“That’s where we live… All of us. In the psychiatric ward. Without escape… without refuge. Be grateful you’re not a peeper, sir. Be grateful that you only see the outward man. Be grateful that you never see the passions, the hatreds, the jealousies, the malice, the sicknesses… Be grateful you rarely see the frightening truth in people. The world will be a wonderful place when everyone’s a peeper and everyone’s adjusted… But until then, be grateful you’re blind.”

“Listen,” he cried in exaltation. “Listen, normals! You must learn what it is. You must learn how it is. You must tear the barriers down. You must tear the veils away. We see the truth you cannot see… That there is nothing in man but love and faith, courage and kindness, generosity and sacrifice. All else is only the barrier of your blindness. One day we’ll all be mind to mind and heart to heart…” In the endless universe there has been nothing new, nothing different. What has appeared exceptional to the minute mind of man has been inevitable to the infinite Eye of God. This strange second in a life, that unusual event, those remarkable coincidences of environment, opportunity, and encounter… all of them have been reproduced over and over on the planet of a sun whose galaxy revolves once in two hundred million years and has revolved nine times already. There has been joy. There will be joy again.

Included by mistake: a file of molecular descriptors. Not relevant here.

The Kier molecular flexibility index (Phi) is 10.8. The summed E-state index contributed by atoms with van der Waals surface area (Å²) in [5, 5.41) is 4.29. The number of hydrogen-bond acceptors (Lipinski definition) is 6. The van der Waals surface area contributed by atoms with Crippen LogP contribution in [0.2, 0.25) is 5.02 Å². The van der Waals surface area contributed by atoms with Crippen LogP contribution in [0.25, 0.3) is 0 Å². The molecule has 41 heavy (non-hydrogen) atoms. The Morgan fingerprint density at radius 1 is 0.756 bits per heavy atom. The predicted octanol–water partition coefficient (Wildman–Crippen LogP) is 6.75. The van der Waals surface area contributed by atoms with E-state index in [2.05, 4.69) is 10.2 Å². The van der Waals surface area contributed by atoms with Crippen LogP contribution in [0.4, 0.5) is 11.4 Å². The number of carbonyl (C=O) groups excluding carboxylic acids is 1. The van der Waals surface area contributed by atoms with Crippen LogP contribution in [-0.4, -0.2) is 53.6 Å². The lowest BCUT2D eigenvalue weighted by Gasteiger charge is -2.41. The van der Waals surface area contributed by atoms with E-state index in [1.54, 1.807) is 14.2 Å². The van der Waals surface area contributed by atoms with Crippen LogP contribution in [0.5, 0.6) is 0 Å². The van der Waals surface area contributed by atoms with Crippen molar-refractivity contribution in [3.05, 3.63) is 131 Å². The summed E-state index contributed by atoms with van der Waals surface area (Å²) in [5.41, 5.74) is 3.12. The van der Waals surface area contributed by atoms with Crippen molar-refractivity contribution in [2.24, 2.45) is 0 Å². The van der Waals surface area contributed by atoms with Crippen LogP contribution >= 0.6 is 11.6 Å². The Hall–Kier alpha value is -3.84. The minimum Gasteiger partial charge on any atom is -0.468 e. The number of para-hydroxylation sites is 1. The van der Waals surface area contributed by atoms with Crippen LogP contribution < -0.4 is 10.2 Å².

Reich arose from the bed and toweled himself before the cheval mirror, practicing the smile. “Make your enemies by choice,” he muttered, “not by accident.”

“What game? What Cosmic Game?” “The maze… the labyrinth… all the universe, created as a puzzle for us to solve. The galaxies, the stars, the sun, the planets… the world as we knew it. We were the only reality. All the rest was make-believe… dolls, puppets, stage-settings… pretended passions. It was a make-believe reality for us to solve.” “I conquered it. I owned if.” “And you failed to solve it. We’ll never know what the solution is, but it’s not theft, terror, hatred, lust, murder, rapine. You failed, and it’s all been abolished, disbanded…” “But what’s to become of us?” “We are abolished too. I tried to warn you. I tried to stop you. But we failed the test.” “But why? Why? Who are we? What are we?” “Who knows? Did the seed know who or what it was when it failed to find fertile soil? Does it matter who or what we are? We have failed. Our test is ended. We are ended.” “No!” “Perhaps if we had solved it, Ben, it might have remained real. But it is ended. Reality has turned into might-have-been, and you have awakened at last… to nothing.” “We’ll go back! We’ll try it again!” “There is no going back. It is ended.” “We’ll find a way. There must be a way…” “There is none. It is ended.” It was ended. Now… Demolition.